Engineering Bioactive Dimeric Transcription Factor Analogs via Palladium Rebound Reagents
J. Am. Chem. Soc. 2021, 143, 30, 11788–11798
Muhammad Jbara, Sebastian Pomplun, Carly K. Schissel, Susana Wilson Hawken, Ann Boija, Isaac Klein, Jacob Rodriguez, Stephen L. Buchwald, and Bradley L. Pentelute*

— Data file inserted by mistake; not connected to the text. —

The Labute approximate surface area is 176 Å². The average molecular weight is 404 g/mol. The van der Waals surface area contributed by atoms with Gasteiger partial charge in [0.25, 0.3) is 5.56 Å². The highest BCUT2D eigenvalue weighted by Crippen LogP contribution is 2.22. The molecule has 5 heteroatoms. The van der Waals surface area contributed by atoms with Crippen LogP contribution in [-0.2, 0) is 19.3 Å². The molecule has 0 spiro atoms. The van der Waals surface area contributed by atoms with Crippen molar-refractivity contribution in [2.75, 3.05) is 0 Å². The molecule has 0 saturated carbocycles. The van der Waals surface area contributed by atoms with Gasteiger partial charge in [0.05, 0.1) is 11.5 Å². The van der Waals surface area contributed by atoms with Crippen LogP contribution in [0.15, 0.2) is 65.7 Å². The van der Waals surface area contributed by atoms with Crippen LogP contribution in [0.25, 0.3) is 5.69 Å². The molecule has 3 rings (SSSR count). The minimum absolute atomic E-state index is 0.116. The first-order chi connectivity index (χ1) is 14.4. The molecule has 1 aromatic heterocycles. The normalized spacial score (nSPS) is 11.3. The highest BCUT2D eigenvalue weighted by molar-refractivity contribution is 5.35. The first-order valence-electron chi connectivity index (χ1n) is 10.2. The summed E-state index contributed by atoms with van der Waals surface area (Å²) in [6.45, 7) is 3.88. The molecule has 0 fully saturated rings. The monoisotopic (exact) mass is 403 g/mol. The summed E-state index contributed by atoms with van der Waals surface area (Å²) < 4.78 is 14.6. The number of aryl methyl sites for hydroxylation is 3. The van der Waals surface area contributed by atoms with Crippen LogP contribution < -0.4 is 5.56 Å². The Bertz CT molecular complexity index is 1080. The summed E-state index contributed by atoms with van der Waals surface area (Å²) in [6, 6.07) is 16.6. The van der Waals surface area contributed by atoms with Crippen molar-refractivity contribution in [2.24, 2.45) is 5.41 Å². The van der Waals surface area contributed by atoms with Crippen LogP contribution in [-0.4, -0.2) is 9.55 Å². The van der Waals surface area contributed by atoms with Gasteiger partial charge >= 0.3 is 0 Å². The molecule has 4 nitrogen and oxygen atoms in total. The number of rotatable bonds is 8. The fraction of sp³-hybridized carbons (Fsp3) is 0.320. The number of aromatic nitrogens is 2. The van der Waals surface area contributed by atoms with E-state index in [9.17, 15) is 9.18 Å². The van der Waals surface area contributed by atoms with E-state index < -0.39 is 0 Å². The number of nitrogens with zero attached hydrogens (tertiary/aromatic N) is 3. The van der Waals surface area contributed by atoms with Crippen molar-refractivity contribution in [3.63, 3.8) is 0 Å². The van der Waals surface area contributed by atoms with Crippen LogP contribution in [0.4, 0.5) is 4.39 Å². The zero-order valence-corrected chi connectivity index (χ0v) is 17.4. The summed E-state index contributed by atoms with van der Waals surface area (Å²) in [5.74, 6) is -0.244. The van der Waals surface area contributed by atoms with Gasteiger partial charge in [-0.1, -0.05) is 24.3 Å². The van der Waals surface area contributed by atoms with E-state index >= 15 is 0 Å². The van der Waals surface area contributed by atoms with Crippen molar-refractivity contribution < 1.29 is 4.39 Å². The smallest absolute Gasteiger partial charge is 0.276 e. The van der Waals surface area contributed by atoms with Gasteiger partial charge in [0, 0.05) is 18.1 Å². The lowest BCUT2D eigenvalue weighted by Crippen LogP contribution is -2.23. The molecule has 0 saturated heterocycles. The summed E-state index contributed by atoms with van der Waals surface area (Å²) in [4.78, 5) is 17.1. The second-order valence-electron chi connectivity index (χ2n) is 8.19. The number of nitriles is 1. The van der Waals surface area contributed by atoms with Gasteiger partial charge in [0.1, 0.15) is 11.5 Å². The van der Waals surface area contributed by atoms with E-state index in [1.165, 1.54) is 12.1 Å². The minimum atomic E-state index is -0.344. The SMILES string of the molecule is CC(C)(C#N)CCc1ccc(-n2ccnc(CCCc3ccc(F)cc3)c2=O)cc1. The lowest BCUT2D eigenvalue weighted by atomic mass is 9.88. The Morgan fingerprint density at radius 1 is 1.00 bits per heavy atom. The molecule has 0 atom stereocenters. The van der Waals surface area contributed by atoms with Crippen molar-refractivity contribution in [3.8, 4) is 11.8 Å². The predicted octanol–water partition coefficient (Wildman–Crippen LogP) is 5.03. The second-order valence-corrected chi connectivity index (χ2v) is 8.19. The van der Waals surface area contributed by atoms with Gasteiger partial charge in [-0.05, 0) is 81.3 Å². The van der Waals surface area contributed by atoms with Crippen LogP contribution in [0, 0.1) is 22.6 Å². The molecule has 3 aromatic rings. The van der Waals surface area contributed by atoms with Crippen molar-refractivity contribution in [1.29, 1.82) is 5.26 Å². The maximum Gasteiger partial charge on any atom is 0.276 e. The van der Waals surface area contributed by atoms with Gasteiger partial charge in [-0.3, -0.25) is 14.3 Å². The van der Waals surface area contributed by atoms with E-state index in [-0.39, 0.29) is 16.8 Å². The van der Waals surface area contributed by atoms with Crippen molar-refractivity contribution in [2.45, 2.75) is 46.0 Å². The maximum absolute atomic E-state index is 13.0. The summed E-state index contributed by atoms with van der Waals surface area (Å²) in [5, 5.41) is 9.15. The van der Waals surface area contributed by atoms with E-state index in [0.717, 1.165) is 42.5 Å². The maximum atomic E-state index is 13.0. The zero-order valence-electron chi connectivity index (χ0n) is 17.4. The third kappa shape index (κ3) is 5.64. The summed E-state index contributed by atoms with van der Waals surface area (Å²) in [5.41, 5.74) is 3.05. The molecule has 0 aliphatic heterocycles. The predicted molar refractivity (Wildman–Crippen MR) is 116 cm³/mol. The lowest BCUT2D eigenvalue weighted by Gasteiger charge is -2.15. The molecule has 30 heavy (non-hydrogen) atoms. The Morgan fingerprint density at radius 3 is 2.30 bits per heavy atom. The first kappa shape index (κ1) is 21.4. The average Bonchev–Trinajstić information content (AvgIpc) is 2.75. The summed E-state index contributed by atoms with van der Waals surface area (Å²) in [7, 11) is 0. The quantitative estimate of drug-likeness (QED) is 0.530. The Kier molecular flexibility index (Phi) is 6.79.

Transcription factors (TF), such as Myc, are proteins implicated in disease pathogenesis, with dysregulation of Myc expression in 50% of all human cancers. Still, targeting Myc remains a challenge due to the lack of small molecule binding pockets in the tertiary structure. Here, we report synthetic covalently linked TF mimetics that inhibit oncogenic Myc-driven transcription by antagonistic binding of the target DNA-binding site. We combined automated flow peptide chemistry with palladium(II) oxidative addition complexes (OACs) to engineer covalent protein dimers derived from the DNA-binding domains of Myc, Max, and Omomyc TF analogs. Palladium-mediated cross-coupling of synthesized protein monomers resulted in milligram quantities of seven different covalent homo- and heterodimers. The covalent helical dimers were found to bind DNA and exhibited improved thermal stability. Cell-based studies revealed the Max-Max covalent dimer is cell-penetrating and interfered with Myc-dependent gene transcription resulting in reduced cancer cell proliferation (EC50 of 6 μM in HeLa). RNA sequencing and gene analysis of extracted RNA from treated cancer cells confirmed that the covalent Max-Max homodimer interferes with Myc-dependent transcription. Flow chemistry, combined with palladium(II) OACs, has enabled a practical strategy to generate new bioactive compounds to inhibit tumor cell proliferation.